Cheers for Maikel Franco, Phillies in home-opener win, but boo birds come for Gabe Kapler

Cheers for Maikel Franco, Phillies in home-opener win, but boo birds come for Gabe Kapler

Gabe Kapler headed to make a pitching change in the sixth inning of a 5-0 win over Miami and was greeted with a chorus of boos before he even left the dugout.

Kapler, managing his first game at Citizens Bank Park, was emphatically jeered by the home-opener crowd as he walked to the mound to lift Nick Pivetta after throwing 5 2/3 scoreless innings but exhausting 97 pitches. It was the longest start this season by a Phillies pitcher. Pivetta pitched strong but a lefthanded hitter was coming up with two outs and a runner on. This pitching change did not feel like a controversial decision.

But this was no time to reason. There was unrest in the ballpark after a disappointing start to the season. Kapler was already booed during the pre-game introductions. And the fans were ripe to rip the new manager again.

The boos followed Kapler back to the dugout, but his decision would pay off. Adam Morgan struck out Justin Bour on three pitches and the fans cheered. The Phillies used three relievers — Adam Morgan, Luis Garcia, and Hector Neris — to secure the win, which is the best way to stop the jeers. It was the team’s first win on a home opener since 2011.

Opening Day video

Pivetta dominated the Marlins, striking out nine without a walk. He allowed just four hits and relied heavily on an effective fastball. He used his fastball for five of his strikeouts and mixed in a curveball to induce weak contact. His performance came against one of the weakest lineups in baseball. But it was still a welcomed sign for a pitcher who the Phillies have high hopes for this season.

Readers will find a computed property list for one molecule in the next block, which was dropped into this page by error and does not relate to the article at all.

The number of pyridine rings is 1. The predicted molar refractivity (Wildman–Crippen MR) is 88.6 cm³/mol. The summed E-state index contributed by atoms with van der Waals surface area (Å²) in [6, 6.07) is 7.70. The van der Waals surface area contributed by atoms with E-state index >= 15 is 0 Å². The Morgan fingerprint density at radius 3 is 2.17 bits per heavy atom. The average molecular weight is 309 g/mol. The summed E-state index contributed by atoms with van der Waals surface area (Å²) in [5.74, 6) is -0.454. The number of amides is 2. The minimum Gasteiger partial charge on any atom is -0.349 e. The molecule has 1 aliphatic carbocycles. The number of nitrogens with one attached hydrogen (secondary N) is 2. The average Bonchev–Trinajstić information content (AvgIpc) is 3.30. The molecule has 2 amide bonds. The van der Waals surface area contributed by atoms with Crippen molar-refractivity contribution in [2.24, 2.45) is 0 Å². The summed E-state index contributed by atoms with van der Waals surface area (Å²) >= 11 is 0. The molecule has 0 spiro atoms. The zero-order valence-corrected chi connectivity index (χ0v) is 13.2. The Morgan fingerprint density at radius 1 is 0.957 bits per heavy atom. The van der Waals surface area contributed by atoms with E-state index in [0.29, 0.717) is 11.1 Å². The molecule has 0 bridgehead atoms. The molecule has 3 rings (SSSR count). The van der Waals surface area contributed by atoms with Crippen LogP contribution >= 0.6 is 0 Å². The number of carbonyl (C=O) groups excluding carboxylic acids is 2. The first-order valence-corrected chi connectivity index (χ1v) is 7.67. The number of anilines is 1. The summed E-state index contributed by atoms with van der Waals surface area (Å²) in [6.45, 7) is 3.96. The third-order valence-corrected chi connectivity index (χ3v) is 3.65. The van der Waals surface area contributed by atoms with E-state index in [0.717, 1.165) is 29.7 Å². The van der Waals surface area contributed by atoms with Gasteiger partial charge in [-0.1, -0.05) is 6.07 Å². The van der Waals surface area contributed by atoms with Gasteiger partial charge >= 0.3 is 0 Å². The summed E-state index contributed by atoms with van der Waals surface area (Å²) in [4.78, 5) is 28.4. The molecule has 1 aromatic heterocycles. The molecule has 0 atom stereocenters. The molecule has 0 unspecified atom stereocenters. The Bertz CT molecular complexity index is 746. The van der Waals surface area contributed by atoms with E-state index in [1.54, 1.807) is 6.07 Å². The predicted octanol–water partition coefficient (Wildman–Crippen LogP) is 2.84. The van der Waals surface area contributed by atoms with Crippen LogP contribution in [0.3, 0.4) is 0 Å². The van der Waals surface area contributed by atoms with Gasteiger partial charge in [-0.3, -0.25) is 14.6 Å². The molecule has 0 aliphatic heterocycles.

Did Gabe Kapler deserve to be booed at the home opener?

The Phillies scored just two runs this week in their two losses in New York but came alive against the Marlins. Maikel Franco hit a double, triple, and homer. Odubel Herrera went 2 for 3 with an RBI single. Cesar Hernandez reached base three times. The Phillies walked nine times, two of which were intentional.

The Phillies saw 177 pitches, averaging 4.54 pitches per plate appearance. No other team has seen more pitches than the Phillies. They have used that grinding approach this season, hoping that an extended at-bat will force a pitcher to make a mistake and also run up a starter’s pitch count and force the bullpen to open. The approach would yield to runs, Kapler said. On Thursday, it did. And more runs, should mean less boos.

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Published at Thu, 05 Apr 2018 22:38:31 +0000

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